Crunching numbers for Infineon

June, 17, 2010

Here's a twist: It's time for road course racing!

Get it? Since they turn both ways, it's a twist. Eh, you don't care.

Anyway, I enjoy road course racing, but I understand it's not for everyone. Like fancy-dancy artsy cinema. Or bungee jumping. Or salads with goat cheese and dried cranberries in them.

By the way, none of those above things are for me, with the exception of road course racing, of course. I'm more of a mainstream cinema, white-water rafting, chef's salad kind of guy. That actually sounds like an excellent way to spend my upcoming weekend.

But this week is for road course racing, as well as the annual Strawberry Festival back in my hometown of Owego, N.Y. Everybody likes strawberries -- that's not even open for debate. Road course racing means a completely different cast of characters. We might see Robby Gordon compete for a win, or one of the road course ringers try to be the first ringer to win since Mark Donohue at Riverside in 1973.

Or it could just go back to Jeff Gordon, the winningest road course driver in Cup series history. At least this weekend we'll all share the experience of learning how to pronounce Jan Magnussen and Mattias Ekstrom. Me? I'll be breaking out my Said-head wig for the weekend.

Now, it's time to give you some of the finest in loop-data notes looking ahead to the weekend at Sonoma.

Smoke rising

Jeff Gordon may have the most road course wins in Cup series history, but it's Tony Stewart who has the best career road course average finish among drivers with at least four starts. His 7.3 mark is a spot and a half ahead of second-place Dan Gurney, who has an 8.8 mark.

Stewart has won twice before at Sonoma, and has won five of the past 12 road course races overall. But his recent Sonoma-specific numbers make him my pick this week. Over the past five races at Sonoma, no driver has had better marks than Stewart in driver rating, average position, fastest laps, green-flag speed and quality passes.

Consider that the evidence for my Stewart pick.

The other Gordon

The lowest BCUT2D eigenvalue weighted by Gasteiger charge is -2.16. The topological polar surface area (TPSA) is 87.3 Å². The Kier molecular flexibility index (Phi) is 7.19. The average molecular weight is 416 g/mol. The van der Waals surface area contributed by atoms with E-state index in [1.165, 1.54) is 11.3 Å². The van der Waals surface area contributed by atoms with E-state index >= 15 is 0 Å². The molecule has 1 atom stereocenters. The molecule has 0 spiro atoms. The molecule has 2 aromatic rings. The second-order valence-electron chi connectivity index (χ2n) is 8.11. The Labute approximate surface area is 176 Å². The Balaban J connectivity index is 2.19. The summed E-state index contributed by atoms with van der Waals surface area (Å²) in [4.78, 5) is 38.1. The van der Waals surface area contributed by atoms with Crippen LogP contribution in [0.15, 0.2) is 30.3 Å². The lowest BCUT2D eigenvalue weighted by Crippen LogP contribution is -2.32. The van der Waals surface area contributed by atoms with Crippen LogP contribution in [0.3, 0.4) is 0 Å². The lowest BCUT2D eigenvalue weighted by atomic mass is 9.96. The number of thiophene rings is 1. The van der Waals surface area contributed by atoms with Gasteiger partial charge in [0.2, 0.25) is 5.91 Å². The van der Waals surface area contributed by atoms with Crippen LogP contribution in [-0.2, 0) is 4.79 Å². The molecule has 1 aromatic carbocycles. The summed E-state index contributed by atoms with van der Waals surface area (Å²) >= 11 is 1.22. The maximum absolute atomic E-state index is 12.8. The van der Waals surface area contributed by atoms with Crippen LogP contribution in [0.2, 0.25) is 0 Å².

It's easy to label Jeff Gordon a favorite at Sonoma  the dude's won there more than twice as much as any other driver. However, I'll remind you that the other Gordon is still a heck of a road course driver.

Robby Gordon's finishes at Sonoma haven't been that impressive as of late. He has no top-10 finishes in his past six races, and has a pathetic 29.7 average finish. From 2000 to 2003, Robby was a regular force at the track, with a win and three top-10s in four races.

However, digging a little deeper into the numbers shows that Robby Gordon is still the road course ace of old. In the past five races at the track, he is second in fastest laps run and fifth in overall speed. Qualifying and late-race issues have been his biggest stumbling blocks, so watch to see if he can put himself in better position on Friday to make a run on Sunday.

Lack of Speed

Considering Scott Speed's Formula One history, you might think he's a favorite at Sonoma. But not so fast there, buddy!

Last year, Speed failed to qualify for this race in his Red Bull ride, so he got in Joe Nemechek's No. 87 for the race. He ended up a lap down in 37th place.

Now, there are a couple of excuses you could give: It was his first time racing a stock car there, and Nemechek's car wasn't exactly the class of the field. But since they started tracking loop data five years ago, no active driver has had a worst average speed at Sonoma than Speed. List time!

Worst average speed at Sonoma (active drivers past five years)
• Scott Speed, 87.957 mph
• David Reutimann, 88.160 mph
• Mike Bliss, 88.274 mph
• Scott Riggs, 88.296 mph

With road course ace and possible race dark horse Ekstrom in the other Red Bull car, it'll be an interesting subplot to track how these two cars compare in the field.

That's all I've got for you this week. Enjoy the race!



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